Miller v. Bowersox, No. 4:2009cv01385 - Document 20 (E.D. Mo. 2014)

Court Description: OPINION MEMORANDUM AND ORDERIT IS HEREBY ORDERED that the Petition is DENIED.IT IS FURTHER ORDERED that this Court will not issue a Certificate ofAppealability as Petitioner has not made a substantial showing of the denial of a federal constitutional right. A separate judgment is entered this same date. 1 15 Signed by District Judge Henry E. Autrey on 1/17/14. (CLA)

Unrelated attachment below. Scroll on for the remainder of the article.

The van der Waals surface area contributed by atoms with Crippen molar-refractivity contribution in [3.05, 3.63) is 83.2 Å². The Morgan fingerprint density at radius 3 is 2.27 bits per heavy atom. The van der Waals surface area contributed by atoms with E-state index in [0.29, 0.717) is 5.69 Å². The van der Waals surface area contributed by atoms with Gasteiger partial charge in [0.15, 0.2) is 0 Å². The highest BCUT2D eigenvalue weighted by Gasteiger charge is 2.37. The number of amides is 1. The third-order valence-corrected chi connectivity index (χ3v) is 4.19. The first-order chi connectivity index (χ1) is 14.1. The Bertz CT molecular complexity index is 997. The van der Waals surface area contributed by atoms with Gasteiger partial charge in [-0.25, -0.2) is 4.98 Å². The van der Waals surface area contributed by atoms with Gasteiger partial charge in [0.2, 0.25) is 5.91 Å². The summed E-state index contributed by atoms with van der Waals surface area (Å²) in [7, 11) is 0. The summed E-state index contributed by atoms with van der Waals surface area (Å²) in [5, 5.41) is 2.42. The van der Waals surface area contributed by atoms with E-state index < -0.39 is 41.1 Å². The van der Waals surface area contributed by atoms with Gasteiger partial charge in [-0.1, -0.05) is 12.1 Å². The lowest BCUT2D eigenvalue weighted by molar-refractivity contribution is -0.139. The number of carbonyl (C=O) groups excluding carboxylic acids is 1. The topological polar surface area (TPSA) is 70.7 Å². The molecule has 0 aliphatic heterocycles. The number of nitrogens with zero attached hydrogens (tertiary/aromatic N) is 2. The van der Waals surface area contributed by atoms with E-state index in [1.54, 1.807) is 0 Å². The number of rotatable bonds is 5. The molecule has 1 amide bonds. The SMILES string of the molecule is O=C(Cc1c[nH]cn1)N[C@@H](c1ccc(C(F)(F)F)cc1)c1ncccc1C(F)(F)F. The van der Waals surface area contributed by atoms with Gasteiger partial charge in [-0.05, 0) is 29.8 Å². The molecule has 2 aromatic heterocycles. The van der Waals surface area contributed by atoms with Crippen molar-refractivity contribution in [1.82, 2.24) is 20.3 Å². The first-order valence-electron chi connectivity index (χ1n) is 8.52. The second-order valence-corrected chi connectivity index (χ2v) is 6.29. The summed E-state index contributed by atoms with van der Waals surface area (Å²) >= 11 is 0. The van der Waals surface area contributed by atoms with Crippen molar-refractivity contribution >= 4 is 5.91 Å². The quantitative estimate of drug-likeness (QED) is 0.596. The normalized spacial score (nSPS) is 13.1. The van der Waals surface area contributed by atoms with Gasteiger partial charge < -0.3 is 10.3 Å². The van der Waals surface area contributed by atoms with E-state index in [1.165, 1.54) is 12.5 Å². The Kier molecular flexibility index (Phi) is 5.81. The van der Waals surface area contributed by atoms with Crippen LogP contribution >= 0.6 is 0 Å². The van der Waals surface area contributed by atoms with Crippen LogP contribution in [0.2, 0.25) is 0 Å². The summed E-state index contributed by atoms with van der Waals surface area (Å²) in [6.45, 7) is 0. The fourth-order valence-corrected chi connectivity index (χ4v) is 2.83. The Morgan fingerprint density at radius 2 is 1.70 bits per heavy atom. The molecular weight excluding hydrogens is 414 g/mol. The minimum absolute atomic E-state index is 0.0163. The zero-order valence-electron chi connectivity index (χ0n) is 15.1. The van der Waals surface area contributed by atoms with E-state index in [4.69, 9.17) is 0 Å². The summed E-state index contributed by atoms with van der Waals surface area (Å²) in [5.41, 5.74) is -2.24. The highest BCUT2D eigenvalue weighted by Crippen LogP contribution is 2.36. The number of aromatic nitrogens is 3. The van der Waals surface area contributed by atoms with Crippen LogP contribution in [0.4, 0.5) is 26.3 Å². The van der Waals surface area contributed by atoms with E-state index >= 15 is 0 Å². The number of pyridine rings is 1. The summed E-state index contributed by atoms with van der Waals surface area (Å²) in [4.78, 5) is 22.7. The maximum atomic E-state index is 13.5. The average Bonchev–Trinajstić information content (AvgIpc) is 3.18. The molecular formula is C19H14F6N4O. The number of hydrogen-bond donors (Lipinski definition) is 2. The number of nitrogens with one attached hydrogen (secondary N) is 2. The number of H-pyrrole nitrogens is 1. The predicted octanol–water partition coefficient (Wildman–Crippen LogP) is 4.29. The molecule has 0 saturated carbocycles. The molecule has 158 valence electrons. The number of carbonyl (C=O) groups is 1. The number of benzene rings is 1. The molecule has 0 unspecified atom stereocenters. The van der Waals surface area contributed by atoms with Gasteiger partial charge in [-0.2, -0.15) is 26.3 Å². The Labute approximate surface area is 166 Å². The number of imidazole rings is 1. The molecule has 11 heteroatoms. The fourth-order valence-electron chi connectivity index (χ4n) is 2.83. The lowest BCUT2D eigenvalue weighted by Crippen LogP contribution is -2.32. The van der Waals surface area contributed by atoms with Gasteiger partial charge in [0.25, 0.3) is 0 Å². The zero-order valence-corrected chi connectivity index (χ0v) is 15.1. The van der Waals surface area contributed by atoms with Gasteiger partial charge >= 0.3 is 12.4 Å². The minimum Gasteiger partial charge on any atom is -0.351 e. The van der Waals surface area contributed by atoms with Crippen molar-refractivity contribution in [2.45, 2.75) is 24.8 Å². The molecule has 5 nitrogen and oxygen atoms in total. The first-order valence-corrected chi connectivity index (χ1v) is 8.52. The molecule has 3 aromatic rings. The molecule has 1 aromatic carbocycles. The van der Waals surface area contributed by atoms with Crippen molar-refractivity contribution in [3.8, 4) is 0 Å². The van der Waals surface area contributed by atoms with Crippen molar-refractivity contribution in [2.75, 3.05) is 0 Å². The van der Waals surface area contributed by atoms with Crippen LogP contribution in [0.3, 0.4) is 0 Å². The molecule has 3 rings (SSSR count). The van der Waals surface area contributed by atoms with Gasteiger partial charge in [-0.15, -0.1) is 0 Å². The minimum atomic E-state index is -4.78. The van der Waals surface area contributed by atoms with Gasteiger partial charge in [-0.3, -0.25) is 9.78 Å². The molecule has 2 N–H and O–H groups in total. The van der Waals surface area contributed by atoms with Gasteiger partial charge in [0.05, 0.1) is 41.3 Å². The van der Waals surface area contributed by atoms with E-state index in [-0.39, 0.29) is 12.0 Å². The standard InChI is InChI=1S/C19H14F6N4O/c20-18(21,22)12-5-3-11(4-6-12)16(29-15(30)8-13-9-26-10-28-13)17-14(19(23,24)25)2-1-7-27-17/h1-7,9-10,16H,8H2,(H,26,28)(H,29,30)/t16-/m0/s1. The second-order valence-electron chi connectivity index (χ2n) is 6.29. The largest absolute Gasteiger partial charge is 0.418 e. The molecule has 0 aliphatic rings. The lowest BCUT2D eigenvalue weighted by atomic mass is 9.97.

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UNITED STATES DISTRICT COURT EASTERN DISTRICT OF MISSOURI EASTERN DIVISION DWAYNE MILLER, Petitioner, vs. MICHAEL BOWERSOX, Respondent. ) ) ) ) ) ) ) ) ) No. 4:09CV1385 HEA OPINION, MEMORANDUM AND ORDER This matter is before the Court on the Report and Recommendation, of Magistrate Judge David D. Noce s recommendation that the Petition for Writ of Habeas Corpus pursuant to 28 U.S.C. § 2254, [Doc. No. 1], be denied. Petitioner has filed lengthy written objections to the Report and Recommendation. When a party objects to the magistrate judge's report and recommendation, the Court must conduct a de novo review of the portions of the report, findings, or recommendations to which the party objected. See United States v. Lothridge, 324 F.3d 599, 600 (8th Cir.2003) (citing 28 U.S.C. § 636(b)(1)). Pursuant to 28 U.S.C. § 636, the Court will therefore conduct a de novo review of those portions of the Report and Recommendation to which Petitioner objects. Standard of Review The Antiterrorism and Effective Death Penalty Act of 1996, 28 U.S.C. § 2254 (AEDPA) applies to all petitions for habeas relief filed by state prisoners after the statute s effective date of April 24, 1996. When reviewing a claim that has been decided on the merits by a state court, AEDPA limits the scope of judicial review in a habeas proceeding as follows: An application for writ of habeas corpus on behalf of a person in custody pursuant to the judgment of a state court shall not be granted with respect to any claim that was adjudicated on the merits in state court proceedings unless the adjudication of the claim (1) resulted in a decision that was contrary to, or involved an unreasonable application of, clearly established federal law, as determined by the Supreme Court of the United States; or (2) resulted in a decision that was based on an unreasonable determination of the facts in light of the evidence presented in the state court proceeding. 28 U.S.C. § 2254(d). In construing AEDPA, the United States Supreme Court, in Williams v. Taylor, 529 U.S. 362 (2000), held that: Under the contrary to clause, a federal habeas court may grant the writ if the state court arrives at a conclusion opposite to that reached by [the U.S. Supreme Court] on a question of law or if the state court decides a case differently than [the U.S. Supreme Court] has on a set of materially indistinguishable facts. Under the unreasonable application clause, a federal habeas court may grant the writ if the state court identifies the correct governing legal principle from [the U.S. Supreme Court s] decisions but unreasonably applies that principle to the facts of the prisoner s case. -2- Williams, 529 U.S. at 412-13. Furthermore, the Williams Court held that a federal habeas court may not issue the writ simply because that court concludes in its independent judgment that the relevant state court decision applied clearly established federal law erroneously or incorrectly. Williams, 529 U.S. at 409. Discussion Petitioner objects to the Report and Recommendation of Judge Noce on the following grounds, which are the same grounds as he presented in his Petition; Ground One: The Magistrate Judge was not sensitive to the Batson issues and did not consider the totality of the circumstances as it relates to the trial court sustaining the state s Batson challenge to Petitioner s peremptory strike of a white juror. Ground Two: Magistrate Judge Noce was in error in ruling that Petitoner was procedurally barred from raising an error by the trial court in overruling a Batson challenge to the state s peremptory strike of two African -American jurors. Ground Three: Judge Noce erred in ruling no basis for relief relative the Brady allegation as it relates to the findings of fact the conclusions by the state court and that same were reasonable applications of federal law. Ground Four: Judge Noce erred in finding that the state courts reasonably applied federal -3- law in concluding and finding trial counsel did not provide constitutionally ineffective assistance of counsel in not investigating and requesting any police reports or copies of photo spreads shown to witnesses the night of the murder. Ground Five: Magistrate Judge Noce erred in his Report and Recommendation by concluding counsel was not constitutionally ineffective for failing to call Detective Rodebaugh as a potential witness. On August 29, 2003 a jury in the Twenty-Second Judicial Circuit, the Circuit Court of the City of St. Louis, found petitioner guilty of one count of first degree murder, one count of armed criminal action, and one count of first degree attempted robbery. (Doc. 14, Ex. L at 71-73). Thereafter, on October 24, 2003 Petitioner was sentenced to life imprisonment as to the first degree murder count, 25 years for armed criminal action, and 15 years for attempted first degree robbery. The sentences were to be served concurrently. (Id. at 99-101). Petitioner filed appeal and on January 11, 2005, The Missouri Court of Appeals affirmed the conviction of petitioner . State v. Miller, 162 S. W. 3d 7 (Mo. App. E. D. 2005); (Doc. 14, Ex. Q). Subsequent thereto, on August 5, 2005 petitioner filed his motion for post conviction relief pursuant to Missouri Supreme Court Rule 29.15. (Doc. 11, Ex. A at 4-11). Hearings were conducted on -4- November 16 and November 30, 2007. (Id., Ex. B. at 1-63). Thereafter, on March 18, 2008, the Circuit Court denied the motion for post-conviction relief. (Id., Ex.A at 138-48). The Missouri Court of Appeals affirmed the Circuit Court decision on March 10, 2009. (Id., Ex. E) (summary opinion and supplemental memorandum). Petitioner argues that Judge Noce was in error and did not consider the totality of the circumstances surrounding the exercise of the peremptory strike by the defense of venireperson Visintainer. Judge Noce thoroughly discusses the arguments made by Petitioner and the law applicable to same. The review by Judge Noce is impeccable and Petitioner has failed to present to the Court any misstatements of law or fact reflective of a failure on the part of Judge Noce to be in compliance with the law applicable in such habeas petitions. Petitioner s assessment of error on the part of Judge Noce regarding his ruling relating to the assertion there was error in the state court s failure to sustain his Batson challenge of the state s strikes of two black venirepersons, Shirley Alexander and Amazie McCain, is also devoid of any substance or support in the law or facts in the record. Upon de novo review of same, there is nothing to deny the sound resolution of this point by Judge Noce. Petitioner asserted in Ground Three that there was a Brady violation committed by the state in the failure to disclose all relevant photo spreads, namely -5- one related to a purported photo display to witnesses the evening of the crime. Upon review of the Report and Recommendation, the hearing on the post conviction relief motion, and the ruling by the Missouri court of Appeals on this point the record is again empty of any aspect to suggest that Judge Noce was in error in ruling the state courts findings were reasonable applications of the law, which is the entire authority of the court when reviewing these rulings under 28 U. S. C. § 2254. In Grounds Four and Five, Petitioner reiterates his original claims in objecting that the finding of no constitutionally ineffective counsel by Judge Noce was in error. In Strickland, the inquiry focuses around whether counsel s performance fell below an objective standard of reasonableness. Strickland v. Washington, 466 U.S. 668, 687-88 (1984). The defendant must also establish prejudice by showing there is a reasonable probability that, but for counsel s unprofessional errors, the result of the proceeding would have been different. Id., at 694. Both parts of the Strickland test must be met in order for an ineffective assistance of counsel claim to succeed. Anderson v. United States, 393 F.3d 749, 753 (8th Cir.), cert. denied, 546 U.S. 882 (2005). The first part of the test requires a showing that counsel made errors so serious that counsel was not functioning as -6- the counsel guaranteed the defendant by the Sixth Amendment. Id. Review of counsel s performance by the court is highly deferential, and the Court presumes counsel s conduct falls within the wide range of reasonable professional assistance. Id. The court does not second-guess trial strategy or rely on the benefit of hindsight, id., and the attorney s conduct must fall below an objective standard of reasonableness to be found ineffective, United States v. Ledezma-Rodriguez, 423 F.3d 830, 836 (2005). If the underlying claim would have been rejected, counsel's performance is not deficient. Carter v. Hopkins, 92 F.3d 666, 671 (8th Cir.1996). Courts seek to eliminate the distorting effects of hindsight by examining counsel s performance from counsel s perspective at the time of the alleged error. Id. The second part of the Strickland test requires that the movant show that he was prejudiced by counsel s error, and that there is a reasonable probability that, but for counsel s unprofessional errors, the result of the proceeding would have been different. Anderson, 393 F.3d at 753-54 (quoting Strickland, 466 U.S. at 694). A reasonable probability is a probability sufficient to undermine confidence in the outcome. Strickland, 466 U.S. at 694. When determining if prejudice exists, the court must consider the totality of the evidence before the judge or jury. Id. at 695; Williams v. U.S., 452 F.3d 1009, 1012-13 (8th Cir. -7- 2006). Judge Noce painstakingly reviewed the applicable law for these claims and rigorously assessed the application of the law to the circumstances touching both Ground Four and Five. As such, this Court agrees that the state court findings are not contrary to, nor were they an unreasonable application of, federal law. Conclusion This Court has conducted a de novo review of those portions of the Report and Recommendation to which Petitioner objects. The Court has reviewed the trial record, the Missouri court rulings, opinions and decisions. It has further reviewed all pleadings, motions and memoranda before it. The Court finds that the Report and Recommendation sets forth a very thorough, correct and scholarly analysis of the issues raised in the Petition. Petitioner s objections to the Report and Recommendation are without merit and are denied in their entirety. The Court, concluding its review under AEDPA, will adopt the Recommendation of Judge Noce that the Petition be denied. Certificate of Appealablity The federal statute governing certificates of appealability provides that [a] certificate of appealability may issue . . . only if the applicant has made a substantial showing of the denial of a constitutional right. 28 U.S.C. § -8- 2253(c)(2). A substantial showing of the denial of a constitutional right requires that issues are debatable among reasonable jurists, a court could resolve the issues differently, or the issues deserve further proceedings. Cox v. Norris, 133 F.3d 565, 569 (8th Cir. 1997). This Court finds that Petitioner has not made a substantial showing of the denial of a constitutional right. A Certificate of Appealability will therefore not be issued. Accordingly, IT IS HEREBY ORDERED that the Petition is DENIED. IT IS FURTHER ORDERED that this Court will not issue a Certificate of Appealability as Petitioner has not made a substantial showing of the denial of a federal constitutional right. A separate judgment is entered this same date. Dated this 17th day of January, 2014. _________________________ HENRY EDWARD AUTREY UNITED STATES DISTRICT JUDGE -9-